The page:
French couple launches high-tech rice mill in Leyte; gets praise from DuterteJuly 07, 2019
French national Patrick Renucci and his Filipino wife Rachel were living a very comfortable life in Paris when they decided to leave everything and move to the rural town of Alang-Alang, Leyte in 2015.
Back then, Patrick owned one of the largest printing presses in France, while Rachel was a successful investment banker. But the couple only had one goal in mind: to help the people in Leyte recover from the devastating effects of typhoon Yolanda.
“We were living in Paris, we used to live a beautiful life, a comfortable life, then came typhoon Yolanda. And you know typhoon Yolanda is the biggest typhoon ever in the world. And all the media in the world put the image on TV and we were all shocked,” Patrick Renucci said.
“We were so affected that my wife and I decided to move to Leyte to set up a sustainable business to help the people recover.”
After careful study, the Renuccis decided the best way to help was to invest their life savings in a sustainable rice production business that would help debt-ridden farmers in Leyte.
They started providing low-interest loans and provided seeds at zero interest to farmers. They would then buy rice harvests at above-market prices.
“We discovered a well-kept secret that not many Filipinos know: Leyte is the top rice-producing region in the country. So we said, 'okay, so much palay but not so many post-harvest facilities.' Let’s invest our money here. Let’s put what we have in this province and at the same time help our farmers, at the same time bring technology to the Philippines and bring world-class rice to the Filipino people,” Rachel said.
Four years later, the couple would inaugurate in Alang-Alang, Southeast Asia’s most technologically advanced rice processing center.
The center uses new technology in drying, storing and milling rice, which is expected to help significantly increase farmers’ harvest and incomes.
The facility impressed no less than President Rodrigo Duterte, who toured their facility Friday. In his speech during the inauguration program, Duterte said that he wants to replicate the couple’s business model in other parts of the country.
“Really, I'd like to thank you from the bottom of my heart. And if we can work together, if you want to stay in the Philippines, and I said considering the amount that you have invested… I'm not that rich but I can give you another P1.5 billion to do your thing,” Duterte said.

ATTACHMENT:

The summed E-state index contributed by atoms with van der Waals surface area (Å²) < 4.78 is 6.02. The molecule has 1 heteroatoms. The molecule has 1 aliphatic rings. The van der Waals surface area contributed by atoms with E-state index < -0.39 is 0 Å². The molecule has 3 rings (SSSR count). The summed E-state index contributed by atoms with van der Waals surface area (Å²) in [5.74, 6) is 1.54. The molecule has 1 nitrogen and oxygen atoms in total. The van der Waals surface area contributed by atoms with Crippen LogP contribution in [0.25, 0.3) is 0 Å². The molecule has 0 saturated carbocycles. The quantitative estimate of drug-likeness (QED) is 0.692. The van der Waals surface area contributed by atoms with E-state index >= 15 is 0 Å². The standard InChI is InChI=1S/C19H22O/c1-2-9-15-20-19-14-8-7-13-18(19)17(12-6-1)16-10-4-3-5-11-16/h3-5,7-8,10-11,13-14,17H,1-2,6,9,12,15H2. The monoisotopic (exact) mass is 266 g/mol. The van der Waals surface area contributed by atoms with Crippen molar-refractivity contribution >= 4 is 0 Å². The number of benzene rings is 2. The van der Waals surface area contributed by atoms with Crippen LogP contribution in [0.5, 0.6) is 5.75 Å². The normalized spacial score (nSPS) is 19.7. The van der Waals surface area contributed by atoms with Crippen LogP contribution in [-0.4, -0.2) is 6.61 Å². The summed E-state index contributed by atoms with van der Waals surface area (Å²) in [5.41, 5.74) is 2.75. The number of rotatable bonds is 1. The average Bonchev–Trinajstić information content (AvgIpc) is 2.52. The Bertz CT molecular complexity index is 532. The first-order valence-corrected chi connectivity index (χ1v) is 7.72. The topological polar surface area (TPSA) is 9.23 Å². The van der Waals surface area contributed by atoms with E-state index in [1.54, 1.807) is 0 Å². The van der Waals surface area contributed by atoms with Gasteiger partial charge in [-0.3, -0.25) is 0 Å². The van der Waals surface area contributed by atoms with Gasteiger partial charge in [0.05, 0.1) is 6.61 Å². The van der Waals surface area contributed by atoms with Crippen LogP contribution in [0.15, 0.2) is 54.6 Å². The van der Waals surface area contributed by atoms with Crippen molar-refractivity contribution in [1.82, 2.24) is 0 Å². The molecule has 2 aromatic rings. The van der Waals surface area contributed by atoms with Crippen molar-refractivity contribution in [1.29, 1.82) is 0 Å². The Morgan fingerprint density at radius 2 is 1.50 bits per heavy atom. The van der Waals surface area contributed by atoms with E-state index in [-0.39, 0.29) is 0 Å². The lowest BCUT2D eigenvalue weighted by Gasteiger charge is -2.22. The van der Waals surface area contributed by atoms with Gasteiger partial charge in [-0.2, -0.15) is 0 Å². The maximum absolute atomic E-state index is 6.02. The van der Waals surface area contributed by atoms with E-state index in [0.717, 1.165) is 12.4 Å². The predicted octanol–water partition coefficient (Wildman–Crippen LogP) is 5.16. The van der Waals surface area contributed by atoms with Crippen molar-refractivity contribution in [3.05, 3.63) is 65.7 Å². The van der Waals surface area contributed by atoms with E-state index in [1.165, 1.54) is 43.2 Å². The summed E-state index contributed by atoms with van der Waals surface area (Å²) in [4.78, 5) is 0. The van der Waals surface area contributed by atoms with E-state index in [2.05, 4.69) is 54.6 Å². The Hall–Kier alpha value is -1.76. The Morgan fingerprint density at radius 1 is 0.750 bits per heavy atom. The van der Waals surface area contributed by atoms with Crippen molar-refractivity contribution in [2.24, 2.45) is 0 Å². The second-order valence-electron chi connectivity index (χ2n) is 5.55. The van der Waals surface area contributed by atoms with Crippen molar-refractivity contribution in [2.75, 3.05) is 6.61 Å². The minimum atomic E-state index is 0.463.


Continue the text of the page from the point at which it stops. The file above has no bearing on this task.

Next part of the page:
“We have the money. Not much, but we have the money, and we can replicate that in about… Well, I am putting him to task in Mindanao.”
The President also offered a Filipino citizenship to Patrick and expressed his desire to appoint the Frenchman to his cabinet.
“Ah, maybe I'll try --- experimental lang naman. If he becomes a naturalized citizen, then I think he is qualified to be a member of the Cabinet. Then I can maybe ask Sir Patrick that you join us and help us because it’s really agriculture. Most of it is really the stomach of the Filipino,” Duterte said.
They may have turned their backs on Paris, but the Renuccis say they have no regrets. They plan to stay for good in Leyte, as they plan to reach out and help more farmers in the province.
“Paris is a beautiful city. Sometimes we have some regrets because we have beautiful restaurants [and] we used to have beautiful friends. In fact, we cannot compare. We are very happy here in the Philippines because of what we are doing,” Patrick said.
“I’ve lived all over the world and it feels right coming home,” Rachel said.
“To be able to achieve this while at the same time alleviating lives of Filipinos is a different kind of happiness, it’s incomparable.” - Pia Gutierrez, Abs-Cbn News
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- LIFESTYLE ASIA BY SARA SIGUION-REYNA
- Oct 12, 2020
Rice Up: Rachel Renucci-Tan Uplifts The Lives Of FarmersRachel Renucci-Tan and her husband Patrick Renucci were happily living successful lives in Paris when Typhoon Yolanda was ravaging the Philippines. “We saw the images on TV of Yolanda really destroying the province of Leyte, and I realized we had to do something,” says Rachel, “we couldn’t just sit there and stare at the Eiffel Tower and sip champagne.” Feeling like they had to do something, they left everything behind and moved to the Philippines.
- Tina Arceo Dumlao (Philippine Daily Inquirer)
- Nov 08, 2020